"Innovation taps into these needs in new ways. When innovations work, they create new customer expectations.
"People expect these new things from a brand and businesses, based on how other brands are changing and innovating in the market.
"The thing to keep in mind about expectations is that they spread. People take the expectations that are cultivated in one industry and bring it into every interaction that they have with a brand, in any industry.
"You are always being compared with the best-in-class drivers of change; maybe it's Apple or Netflix or Spotify. People bring their understanding of these brands and apply it to your brand. Those expectations make it all the way to your door.
"The sweet spot is if you merge those basic needs with the drivers of change, and understand the expectation gaps those drivers of change are creating. That's where you can really understand what customers expect from your brands and your service, and how you can surpass those expectations."
Another mistake companies make is thinking that they need to tackle innovation all on their own, when outside experts can speed up the process.
Representatives from Silicon Valley start-up accelerator Plug and Play and Carlson Wagonlit Travel explained the benefits of their collaboration.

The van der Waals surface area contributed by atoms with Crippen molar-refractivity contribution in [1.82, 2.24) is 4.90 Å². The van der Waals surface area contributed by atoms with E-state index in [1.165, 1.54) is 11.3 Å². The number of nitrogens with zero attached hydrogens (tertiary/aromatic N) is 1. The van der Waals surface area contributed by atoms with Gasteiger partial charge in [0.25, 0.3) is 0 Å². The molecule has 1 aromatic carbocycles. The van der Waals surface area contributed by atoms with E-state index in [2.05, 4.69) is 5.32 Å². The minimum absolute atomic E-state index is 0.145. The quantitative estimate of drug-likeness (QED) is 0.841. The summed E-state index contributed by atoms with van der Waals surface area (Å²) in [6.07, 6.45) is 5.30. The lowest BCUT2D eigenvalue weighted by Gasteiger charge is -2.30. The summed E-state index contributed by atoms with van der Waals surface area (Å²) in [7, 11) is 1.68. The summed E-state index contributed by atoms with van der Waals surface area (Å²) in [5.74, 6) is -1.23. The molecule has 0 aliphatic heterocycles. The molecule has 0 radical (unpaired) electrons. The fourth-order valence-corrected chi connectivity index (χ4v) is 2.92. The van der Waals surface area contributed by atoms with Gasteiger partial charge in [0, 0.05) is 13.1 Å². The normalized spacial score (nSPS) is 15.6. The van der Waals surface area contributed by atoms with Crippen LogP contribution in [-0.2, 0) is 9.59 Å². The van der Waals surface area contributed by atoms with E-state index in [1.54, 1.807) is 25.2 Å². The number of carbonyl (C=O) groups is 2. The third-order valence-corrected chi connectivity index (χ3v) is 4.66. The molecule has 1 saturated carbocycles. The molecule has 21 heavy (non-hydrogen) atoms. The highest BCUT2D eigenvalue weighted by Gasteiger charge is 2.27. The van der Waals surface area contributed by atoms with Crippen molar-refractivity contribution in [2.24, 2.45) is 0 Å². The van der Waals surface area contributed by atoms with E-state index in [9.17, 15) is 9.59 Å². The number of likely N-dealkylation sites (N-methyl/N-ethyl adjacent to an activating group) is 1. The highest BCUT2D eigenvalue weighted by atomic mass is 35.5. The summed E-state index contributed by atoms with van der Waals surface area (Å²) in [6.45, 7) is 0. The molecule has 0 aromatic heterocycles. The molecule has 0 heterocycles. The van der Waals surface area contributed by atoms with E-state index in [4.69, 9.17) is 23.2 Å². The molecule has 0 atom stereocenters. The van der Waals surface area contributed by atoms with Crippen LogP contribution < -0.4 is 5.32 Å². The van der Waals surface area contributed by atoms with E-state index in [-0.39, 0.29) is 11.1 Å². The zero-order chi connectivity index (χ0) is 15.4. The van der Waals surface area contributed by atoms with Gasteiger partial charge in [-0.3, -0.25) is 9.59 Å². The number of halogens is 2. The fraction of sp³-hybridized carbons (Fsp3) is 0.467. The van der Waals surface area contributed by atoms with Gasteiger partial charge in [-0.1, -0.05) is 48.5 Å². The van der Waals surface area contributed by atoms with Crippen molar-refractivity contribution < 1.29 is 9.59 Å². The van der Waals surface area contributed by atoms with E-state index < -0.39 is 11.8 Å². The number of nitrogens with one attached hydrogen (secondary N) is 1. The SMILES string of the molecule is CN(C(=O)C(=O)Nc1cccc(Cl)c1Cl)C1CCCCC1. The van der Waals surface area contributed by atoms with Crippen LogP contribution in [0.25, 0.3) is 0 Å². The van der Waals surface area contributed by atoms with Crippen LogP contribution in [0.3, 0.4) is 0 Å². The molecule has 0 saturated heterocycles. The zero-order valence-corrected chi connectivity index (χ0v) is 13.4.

Plug and Play is itself an example of an innovation which grew out of identifying, filling and profiting from an expectations gap.
The firm started with a need to lease spare real estate, and stumbled into the idea of becoming a collaborative work center for startups. Plug and Play's founders also wanted to speculate in the start-up market, but with security.
They developed a start-up matchmaker business model, with rooms attached. The firm brings together promising startups with companies that could benefit from their technologies, and invests in those startups who fill a niche and can deliver a viable solution.
As, Amir Amidi, managing partner, travel and hospitality center of innovation at Plug and Play, explains, the firm saw room for growth in the travel industry.
"We looked at the airline industry, the GDS, rental car companies, cruise lines, and realized that innovation has had minimal impact across the industry as a whole."
Paul Taylor, senior director strategy and new product development, Carlson Wagonlit, says that working with Plug and Play is part of the company's strategy to speed up innovation by working with third parties.
"We decided that we didn't want to develop everything. This gives us the opportunity to look at several thousands of startups and focus on the right ones for us. We talk about vision, but we bring that down to the strategy level.
"As a company we tend to work with several accelerators. Plug and Play gives us a great opportunity to look at the needs in the system, and identify the right startups to fill those gaps.
"I think the key advantage is speed to market. Often, when we do things internally it tends to take time. We can find startups—very small ones—which fill a technology need that we have. We can bring in more and more technology, and very quickly."
Latest graduates of the Travelport Labs Accelerator take to the stage for Demo Day